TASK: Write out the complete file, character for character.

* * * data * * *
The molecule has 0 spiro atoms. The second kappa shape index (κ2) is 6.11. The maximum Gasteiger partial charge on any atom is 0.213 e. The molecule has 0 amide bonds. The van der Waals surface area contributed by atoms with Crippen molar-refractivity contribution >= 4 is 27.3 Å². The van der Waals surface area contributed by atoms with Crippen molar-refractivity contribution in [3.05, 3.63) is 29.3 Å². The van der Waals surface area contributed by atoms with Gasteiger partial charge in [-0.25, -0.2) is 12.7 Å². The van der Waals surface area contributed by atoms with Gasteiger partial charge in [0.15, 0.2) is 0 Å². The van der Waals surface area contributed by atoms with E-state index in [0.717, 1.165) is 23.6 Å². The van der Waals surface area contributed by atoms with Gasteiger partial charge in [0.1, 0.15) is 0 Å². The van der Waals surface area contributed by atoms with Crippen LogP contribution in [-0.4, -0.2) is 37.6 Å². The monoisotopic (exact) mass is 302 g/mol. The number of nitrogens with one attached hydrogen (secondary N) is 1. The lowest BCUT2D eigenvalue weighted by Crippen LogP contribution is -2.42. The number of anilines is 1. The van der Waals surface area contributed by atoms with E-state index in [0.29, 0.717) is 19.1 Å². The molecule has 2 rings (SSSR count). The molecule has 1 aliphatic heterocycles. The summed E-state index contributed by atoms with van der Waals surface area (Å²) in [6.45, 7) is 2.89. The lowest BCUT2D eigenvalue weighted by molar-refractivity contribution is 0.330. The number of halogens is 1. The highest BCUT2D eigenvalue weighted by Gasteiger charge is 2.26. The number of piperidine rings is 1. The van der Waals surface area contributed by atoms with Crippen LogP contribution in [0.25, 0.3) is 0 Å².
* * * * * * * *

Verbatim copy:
The molecule has 0 spiro atoms. The second kappa shape index (κ2) is 6.11. The maximum Gasteiger partial charge on any atom is 0.213 e. The molecule has 0 amide bonds. The van der Waals surface area contributed by atoms with Crippen molar-refractivity contribution >= 4 is 27.3 Å². The van der Waals surface area contributed by atoms with Crippen molar-refractivity contribution in [3.05, 3.63) is 29.3 Å². The van der Waals surface area contributed by atoms with Gasteiger partial charge in [-0.25, -0.2) is 12.7 Å². The van der Waals surface area contributed by atoms with Gasteiger partial charge in [0.15, 0.2) is 0 Å². The van der Waals surface area contributed by atoms with E-state index in [0.717, 1.165) is 23.6 Å². The van der Waals surface area contributed by atoms with Gasteiger partial charge in [0.1, 0.15) is 0 Å². The van der Waals surface area contributed by atoms with Crippen LogP contribution in [-0.4, -0.2) is 37.6 Å². The monoisotopic (exact) mass is 302 g/mol. The number of nitrogens with one attached hydrogen (secondary N) is 1. The lowest BCUT2D eigenvalue weighted by Crippen LogP contribution is -2.42. The number of anilines is 1. The van der Waals surface area contributed by atoms with E-state index in [0.29, 0.717) is 19.1 Å². The molecule has 2 rings (SSSR count). The molecule has 1 aliphatic heterocycles. The summed E-state index contributed by atoms with van der Waals surface area (Å²) in [6.45, 7) is 2.89. The lowest BCUT2D eigenvalue weighted by molar-refractivity contribution is 0.330. The number of halogens is 1. The highest BCUT2D eigenvalue weighted by Gasteiger charge is 2.26. The number of piperidine rings is 1. The van der Waals surface area contributed by atoms with Crippen LogP contribution in [0.25, 0.3) is 0 Å².